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What is Hypertension: Symptoms, Prevention and Treatment

Hypertension, also known as high or raised blood pressure, is a condition in which the blood vessels have persistently raised pressure. Blood is carried from the heart to all parts of the body in the vessels. Each time the heart beats, it pumps blood into the vessels. Blood pressure is created by the force of blood pushing against the walls of blood vessels (arteries) as it is pumped by the heart. The higher the pressure, the harder the heart has to pump. 

Hypertension is a serious medical condition and can increase the risk of heart, brain, kidney and other diseases. It is a major cause of premature death worldwide, with upwards of 1 in 4 men and 1 in 5 women – over a billion people ­– having the condition. The burden of hypertension is felt disproportionately in low- and middle-income countries, where two thirds of cases are found, largely due to increased risk factors in those populations in recent decades. 

Symptoms

Many people with hypertension do not notice symptoms and may be unaware there is a problem. Symptoms can include early morning headaches, nosebleeds, irregular heart rhythms, vision changes, and buzzing in the ears. More severe forms may exhibit fatigue, nausea, vomiting, confusion, anxiety, chest pain, and muscle tremors. If left untreated, hypertension can cause persistent chest pain (also called angina), heart attacks, heart failure, and an irregular heartbeat, which can lead to a sudden death.  

Hypertension can also cause strokes by blocking or bursting arteries that supply blood and oxygen to the brain, as well as kidney damage, which can lead to kidney failure. High blood pressure causes damage to the heart by hardening arteries and decreasing the flood of blood and oxygen to the heart.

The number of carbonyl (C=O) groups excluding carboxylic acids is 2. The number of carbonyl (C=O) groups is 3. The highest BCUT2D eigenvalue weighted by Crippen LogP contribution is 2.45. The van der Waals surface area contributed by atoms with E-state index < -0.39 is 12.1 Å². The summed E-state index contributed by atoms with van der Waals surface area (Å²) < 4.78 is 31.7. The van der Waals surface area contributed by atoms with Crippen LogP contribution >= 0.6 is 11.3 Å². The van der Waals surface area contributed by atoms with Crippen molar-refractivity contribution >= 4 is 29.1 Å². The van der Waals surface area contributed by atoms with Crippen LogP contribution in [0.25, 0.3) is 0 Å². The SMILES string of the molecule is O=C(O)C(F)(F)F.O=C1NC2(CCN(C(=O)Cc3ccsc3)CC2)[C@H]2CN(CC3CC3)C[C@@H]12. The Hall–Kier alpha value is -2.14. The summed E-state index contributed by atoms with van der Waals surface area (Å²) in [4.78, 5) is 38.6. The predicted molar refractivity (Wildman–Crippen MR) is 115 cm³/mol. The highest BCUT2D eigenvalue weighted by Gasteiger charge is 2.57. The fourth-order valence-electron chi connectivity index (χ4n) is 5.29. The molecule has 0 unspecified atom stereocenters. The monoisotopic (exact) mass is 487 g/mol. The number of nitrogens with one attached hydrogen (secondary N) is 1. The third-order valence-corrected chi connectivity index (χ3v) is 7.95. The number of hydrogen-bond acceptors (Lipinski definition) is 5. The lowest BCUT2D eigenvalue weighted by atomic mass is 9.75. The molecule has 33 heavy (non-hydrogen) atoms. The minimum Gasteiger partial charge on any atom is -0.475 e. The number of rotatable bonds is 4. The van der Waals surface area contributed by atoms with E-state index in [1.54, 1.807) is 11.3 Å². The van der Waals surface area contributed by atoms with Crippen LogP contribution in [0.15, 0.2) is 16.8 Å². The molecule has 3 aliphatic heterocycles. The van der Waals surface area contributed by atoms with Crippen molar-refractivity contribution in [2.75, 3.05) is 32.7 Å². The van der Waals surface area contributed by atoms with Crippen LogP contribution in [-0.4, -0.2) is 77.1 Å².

Detecting hypertension is done with a quick and painless test of blood pressure. This can be done at home, but a health professional can help assess any risks or associated conditions.

Prevention and Treatment

Reducing modifiable risk factors is the best way to prevent hypertension and associated diseases of the heart, brain, kidney and other organs. These factors include unhealthy diets (excessive salt consumption, a diet high in saturated fat and trans fats, low intake of fruits and vegetables), physical inactivity, consumption of tobacco and alcohol, and being overweight or obese.  

There are also non-modifiable risk factors, including a family history of hypertension, age over 65 years and co-existing diseases such as diabetes or kidney disease. Avoiding dietary and behavioural risk factors is doubly important for those with unmodifiable or hereditary risk factors.  

Hypertension can be managed by reducing and managing mental stress, regularly checking blood pressure and consulting with health professionals, treating high blood pressure and managing other medical conditions. Cessation of tobacco use and the harmful use of alcohol, as well as improvements in diet and exercise, can help reduce symptoms and risk factors from hypertension.